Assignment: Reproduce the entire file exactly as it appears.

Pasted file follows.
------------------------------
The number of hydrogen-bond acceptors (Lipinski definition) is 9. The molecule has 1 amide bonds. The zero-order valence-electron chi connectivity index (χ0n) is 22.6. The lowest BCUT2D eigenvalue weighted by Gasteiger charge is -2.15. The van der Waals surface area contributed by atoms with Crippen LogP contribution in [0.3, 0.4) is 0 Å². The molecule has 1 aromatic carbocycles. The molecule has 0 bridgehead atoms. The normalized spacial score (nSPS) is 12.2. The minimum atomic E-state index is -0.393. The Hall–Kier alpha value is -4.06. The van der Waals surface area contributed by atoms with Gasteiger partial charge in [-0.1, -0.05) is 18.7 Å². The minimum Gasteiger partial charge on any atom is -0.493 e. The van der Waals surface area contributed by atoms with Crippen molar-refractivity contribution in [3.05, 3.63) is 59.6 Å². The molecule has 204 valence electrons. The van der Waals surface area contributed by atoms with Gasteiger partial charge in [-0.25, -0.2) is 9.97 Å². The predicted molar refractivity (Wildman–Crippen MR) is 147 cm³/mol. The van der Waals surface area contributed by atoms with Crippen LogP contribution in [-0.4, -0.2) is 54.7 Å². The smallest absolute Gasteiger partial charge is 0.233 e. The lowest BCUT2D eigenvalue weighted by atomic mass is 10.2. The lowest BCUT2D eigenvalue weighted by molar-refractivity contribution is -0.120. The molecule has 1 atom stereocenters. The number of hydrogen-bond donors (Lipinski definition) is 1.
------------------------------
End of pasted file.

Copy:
The number of hydrogen-bond acceptors (Lipinski definition) is 9. The molecule has 1 amide bonds. The zero-order valence-electron chi connectivity index (χ0n) is 22.6. The lowest BCUT2D eigenvalue weighted by Gasteiger charge is -2.15. The van der Waals surface area contributed by atoms with Crippen LogP contribution in [0.3, 0.4) is 0 Å². The molecule has 1 aromatic carbocycles. The molecule has 0 bridgehead atoms. The normalized spacial score (nSPS) is 12.2. The minimum atomic E-state index is -0.393. The Hall–Kier alpha value is -4.06. The van der Waals surface area contributed by atoms with Gasteiger partial charge in [-0.1, -0.05) is 18.7 Å². The minimum Gasteiger partial charge on any atom is -0.493 e. The van der Waals surface area contributed by atoms with Crippen molar-refractivity contribution in [3.05, 3.63) is 59.6 Å². The molecule has 204 valence electrons. The van der Waals surface area contributed by atoms with Gasteiger partial charge in [-0.25, -0.2) is 9.97 Å². The predicted molar refractivity (Wildman–Crippen MR) is 147 cm³/mol. The van der Waals surface area contributed by atoms with Crippen LogP contribution in [-0.4, -0.2) is 54.7 Å². The smallest absolute Gasteiger partial charge is 0.233 e. The lowest BCUT2D eigenvalue weighted by atomic mass is 10.2. The lowest BCUT2D eigenvalue weighted by molar-refractivity contribution is -0.120. The molecule has 1 atom stereocenters. The number of hydrogen-bond donors (Lipinski definition) is 1.